Experts who write papers for money don’t need to see examples to create excellent hooks. But this article is for you, and we know you probably want to see fleshed-out ideas for your introduction. This won’t be a problem at all! Check this table out.
Come up with the Most Gripping Hooks in Seconds
After seeing our hooks for essays examples, you can easily create your own. Use our ideas as models, and adapt them to your needs, and the more often you do it, the quicker this process will get. If problems emerge, order plagiarism free essays from us and enjoy yourself. Get in touch now, explain your requirements and we’ll start working immediately! Our hooks will leave you and your audience awed.
Related Blog Posts
Coursework writing poses an endless number of problems to students. It's time-consuming and exhausting. Rely on this guide and gain a deep understanding of this task!
There are many inspiring persuasive essay topics out there, and we tried to gather many of them in one place. Choose the best one for your paper.
- Terms and Conditions
- Money Back Guarantee
- Buy Argumentative Essay
- Buy Coursework
- Buy Dissertation
- Buy Reaction Paper
- Coursework Writing Service
- Dissertation Writing
- Expository Essay Writing
- Graduate Essay
- Law Essay Writing
- MBA Essay Writing
- Nursing Paper Writing
- Plagiarism Free Essays
- Research Paper for Sale
- Write My Assignment
- Write My Research Paper
- Write My Thesis
- History Essay Writing Service
- Business Essay Writing Service
- Psychology Essay Writing Service
- Buy Research Paper
- Book Review Writing Service
- Literature Review Writing Service
- Finance Essay Writing Service
- Persuasive Essay Writing Service
- Buy Narrative Essay
- Buy Descriptive Essay
7 Sensational Essay Hooks That Grab Readers’ Attention
by Suzanne Davis | Jul 14, 2022 | Writing Essays and Papers | 12 comments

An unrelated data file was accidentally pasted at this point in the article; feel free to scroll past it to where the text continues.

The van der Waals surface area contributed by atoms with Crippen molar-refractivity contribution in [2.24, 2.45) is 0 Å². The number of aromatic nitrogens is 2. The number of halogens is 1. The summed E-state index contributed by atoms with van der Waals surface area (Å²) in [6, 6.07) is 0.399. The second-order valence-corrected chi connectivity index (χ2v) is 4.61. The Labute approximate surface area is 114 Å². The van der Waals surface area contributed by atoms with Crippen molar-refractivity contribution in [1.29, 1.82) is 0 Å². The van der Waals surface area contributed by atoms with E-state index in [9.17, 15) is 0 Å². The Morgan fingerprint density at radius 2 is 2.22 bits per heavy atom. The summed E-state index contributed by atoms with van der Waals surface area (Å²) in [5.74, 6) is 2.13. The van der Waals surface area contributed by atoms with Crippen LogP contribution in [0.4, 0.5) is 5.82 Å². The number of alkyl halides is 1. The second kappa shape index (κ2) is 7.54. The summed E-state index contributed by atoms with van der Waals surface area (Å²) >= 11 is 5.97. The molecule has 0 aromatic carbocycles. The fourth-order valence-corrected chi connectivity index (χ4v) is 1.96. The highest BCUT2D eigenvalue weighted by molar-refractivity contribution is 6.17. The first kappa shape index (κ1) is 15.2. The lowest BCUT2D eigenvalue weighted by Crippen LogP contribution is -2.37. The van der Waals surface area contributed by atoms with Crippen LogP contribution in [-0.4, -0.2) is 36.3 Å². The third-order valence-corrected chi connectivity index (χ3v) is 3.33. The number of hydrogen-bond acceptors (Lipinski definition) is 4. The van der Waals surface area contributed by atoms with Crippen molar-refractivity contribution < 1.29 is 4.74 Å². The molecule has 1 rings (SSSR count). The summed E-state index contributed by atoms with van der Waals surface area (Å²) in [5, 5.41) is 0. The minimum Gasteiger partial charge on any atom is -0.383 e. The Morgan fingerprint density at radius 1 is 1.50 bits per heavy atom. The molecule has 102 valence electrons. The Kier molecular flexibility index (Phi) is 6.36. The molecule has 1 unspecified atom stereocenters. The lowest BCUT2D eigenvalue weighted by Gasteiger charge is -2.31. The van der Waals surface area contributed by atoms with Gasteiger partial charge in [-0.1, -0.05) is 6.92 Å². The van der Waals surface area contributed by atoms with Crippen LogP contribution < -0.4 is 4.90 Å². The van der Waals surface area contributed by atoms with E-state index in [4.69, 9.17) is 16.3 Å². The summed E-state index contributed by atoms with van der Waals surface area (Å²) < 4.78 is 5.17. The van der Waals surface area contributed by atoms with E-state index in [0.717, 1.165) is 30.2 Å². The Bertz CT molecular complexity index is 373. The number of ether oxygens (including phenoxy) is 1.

Do you want people to feel excited when they read your essay?
The secret is to get them interested in reading your essay by making the first part of your introduction intriguing. The best way to do that is by using attention-grabbing essay hooks.
So, what is a hook? It’s a piece of writing at the beginning of your essay that engages your reading audience. Usually, a hook is a sentence or group of sentences that draw people into reading your essay or research paper. A hook sparks a person’s curiosity. You want whoever reads your essay to wonder what happens next. Hooks also make an introduction stand out (which raises your chance of getting a high grade on your essay).
If you want to see all the elements of great introductions for research papers check my post, How to Write a Strong Introduction to a Research Paper at https://www.academicwritingsuccess.com/how-to-write-a-strong-introduction-to-a-research-paper/.
When you write essay hooks that make your rea ders curious, you’ve taken the first step toward making them fall in love with your writing. Let’s dive in and look at essay hooks that will elevate your writing style!
7 Types of Essay Hooks
Here are 7 writing hooks that make readers want to find out what you will say in the rest of your essay.
- Interesting Question Hook
- Strong Statement/Declaration Hook
- Fact/Statistic Hook
- Metaphor/ Simile Hook
- Description Hook
- Quotation Hook.
1. The Interesting Question Hook
An interesting question hook is when you ask a question that relates to your essay or paper. And the only way a person can know the answer to that question is by reading your writing.
People are inquisitive. When we hear or read a question we want to know the answer. If we don’t have an answer then we need to find out.